To assemble: Roll up each slice of salmon so it looks like a rose. Place one on each slice of bread. With the pastry bag, squeeze a dollop of the cream-cheese mixture on top of each canape and garnish with a bit of the fresh chopped dill.
Makes 25 to 30 canapes.
Spicy Tuna Tartare on Cucumber Slices With Honey-Wasabi Sauce
1 1/2 pounds sushi-grade yellowfin or blackfin tuna with good red color and no smell at all
3 tablespoons siracha (see note)
2 teaspoons juice from a jar of pickled ginger (use the ginger as optional garnish)
2 teaspoons toasted Japanese sesame oil (see note)
2 1/2 teaspoons salt
2 European cucumbers sliced 1/4-inch-thick
Honey-Wasabi Sauce (recipe follows)
(Do-ahead options: The tuna can be prepared ahead of time and stored for a few hours in the refrigerator.)
If using a food processor, cut tuna into small pieces and toss together with siracha, ginger juice, sesame oil and salt. Place mixture in food processor and pulse until blended well and mixture begins to hold together. Don't over-mix it.
If preparing by hand, chop tuna into very tiny pieces that will hold together in a ball, and mix in other ingredients.
For Honey-Wasabi Sauce:
3 tablespoons dry wasabi powder (see note)
2 tablespoons honey
1 cup sour cream
Whisk all ingredients until just blended. Don't over-mix or the sauce will get too thin.
To assemble: Place a 1/2-ounce scoop or a demitasse spoonful of the tuna mixture on the center of a cucumber slice. Top with a small dollop of Honey-Wasabi Sauce. (This is easy if you put the sauce into a squirt bottle.) Garnish with a sliver of pickled ginger, if desired.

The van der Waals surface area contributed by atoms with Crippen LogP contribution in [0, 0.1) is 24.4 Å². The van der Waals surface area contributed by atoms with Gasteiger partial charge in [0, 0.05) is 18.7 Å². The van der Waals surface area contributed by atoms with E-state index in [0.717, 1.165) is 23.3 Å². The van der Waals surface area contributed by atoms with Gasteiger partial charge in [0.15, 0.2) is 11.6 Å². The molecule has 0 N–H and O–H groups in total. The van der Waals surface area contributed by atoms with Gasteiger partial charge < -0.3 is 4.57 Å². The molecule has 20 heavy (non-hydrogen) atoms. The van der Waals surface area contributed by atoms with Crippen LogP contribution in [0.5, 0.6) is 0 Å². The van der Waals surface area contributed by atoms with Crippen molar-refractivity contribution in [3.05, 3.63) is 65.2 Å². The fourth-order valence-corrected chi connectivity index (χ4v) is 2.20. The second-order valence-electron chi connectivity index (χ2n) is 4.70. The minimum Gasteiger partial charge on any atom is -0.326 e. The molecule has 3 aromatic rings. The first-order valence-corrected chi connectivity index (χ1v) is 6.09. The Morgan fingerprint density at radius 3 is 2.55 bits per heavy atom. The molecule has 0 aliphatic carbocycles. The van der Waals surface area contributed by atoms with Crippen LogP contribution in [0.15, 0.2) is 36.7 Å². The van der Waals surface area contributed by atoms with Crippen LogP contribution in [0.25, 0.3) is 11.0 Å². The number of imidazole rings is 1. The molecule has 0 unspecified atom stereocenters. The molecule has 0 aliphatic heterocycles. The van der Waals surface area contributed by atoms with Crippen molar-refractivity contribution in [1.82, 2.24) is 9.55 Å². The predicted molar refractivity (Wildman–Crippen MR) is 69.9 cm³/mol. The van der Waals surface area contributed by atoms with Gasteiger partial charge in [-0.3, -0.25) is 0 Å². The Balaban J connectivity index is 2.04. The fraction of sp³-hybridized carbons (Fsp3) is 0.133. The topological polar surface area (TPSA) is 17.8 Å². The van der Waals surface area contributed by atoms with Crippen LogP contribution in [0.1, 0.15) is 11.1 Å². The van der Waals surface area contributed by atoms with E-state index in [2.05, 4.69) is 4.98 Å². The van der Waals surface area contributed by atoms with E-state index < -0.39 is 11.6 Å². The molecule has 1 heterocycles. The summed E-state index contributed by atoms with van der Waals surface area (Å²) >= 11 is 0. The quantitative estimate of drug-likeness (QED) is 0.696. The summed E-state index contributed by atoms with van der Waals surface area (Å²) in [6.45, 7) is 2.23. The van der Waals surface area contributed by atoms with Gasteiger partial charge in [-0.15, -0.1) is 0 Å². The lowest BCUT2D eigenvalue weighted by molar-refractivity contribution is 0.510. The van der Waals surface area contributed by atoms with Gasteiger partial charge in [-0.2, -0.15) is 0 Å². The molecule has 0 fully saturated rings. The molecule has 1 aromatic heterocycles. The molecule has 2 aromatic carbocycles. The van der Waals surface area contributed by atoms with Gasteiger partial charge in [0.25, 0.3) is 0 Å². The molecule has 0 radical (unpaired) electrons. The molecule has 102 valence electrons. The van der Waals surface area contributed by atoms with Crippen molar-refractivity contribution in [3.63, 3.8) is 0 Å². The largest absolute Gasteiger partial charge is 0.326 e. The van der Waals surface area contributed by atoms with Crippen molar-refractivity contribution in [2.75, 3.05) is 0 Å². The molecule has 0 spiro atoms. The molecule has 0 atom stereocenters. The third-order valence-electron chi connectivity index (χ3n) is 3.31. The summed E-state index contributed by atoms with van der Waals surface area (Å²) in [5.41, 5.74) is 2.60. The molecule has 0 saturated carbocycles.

Note: Siracha is a Vietnamese garlic-chili paste. It, toasted Japanese sesame oil, and dry wasabi powder are available in Asian sections of markets, or Asian markets. Also available online.
Mojo-Marinated Pork Tenderloin on Crisp Won Ton Wafers With Black Bean and Mango Salsa
For Mojo-Marinated Pork:
Two 1-pound pieces of pork tenderloin small enough in diameter to fit on a cracker when sliced
Homemade Mojo (recipe follows), or 16-ounce jar of store-bought mojo (see note)
Black Bean and Mango Salsa (recipe follows)
Crisp Won Ton Wafers (recipe follows)
(Ahead of time: Marinate the pork a day or two in advance of the party; it can be grilled a few hours before the party and kept at room temperature. Do-ahead options: Make the salsa and store in refrigerator for up to a day. The won tons can also be prepared a few hours before the party.)
1 cup olive oil
3/4 cup plus 2 tablespoons fresh lime juice
3/4 cup orange juice
1/2 cup chopped fresh cilantro
8 garlic cloves, minced
1 tablespoon grated orange peel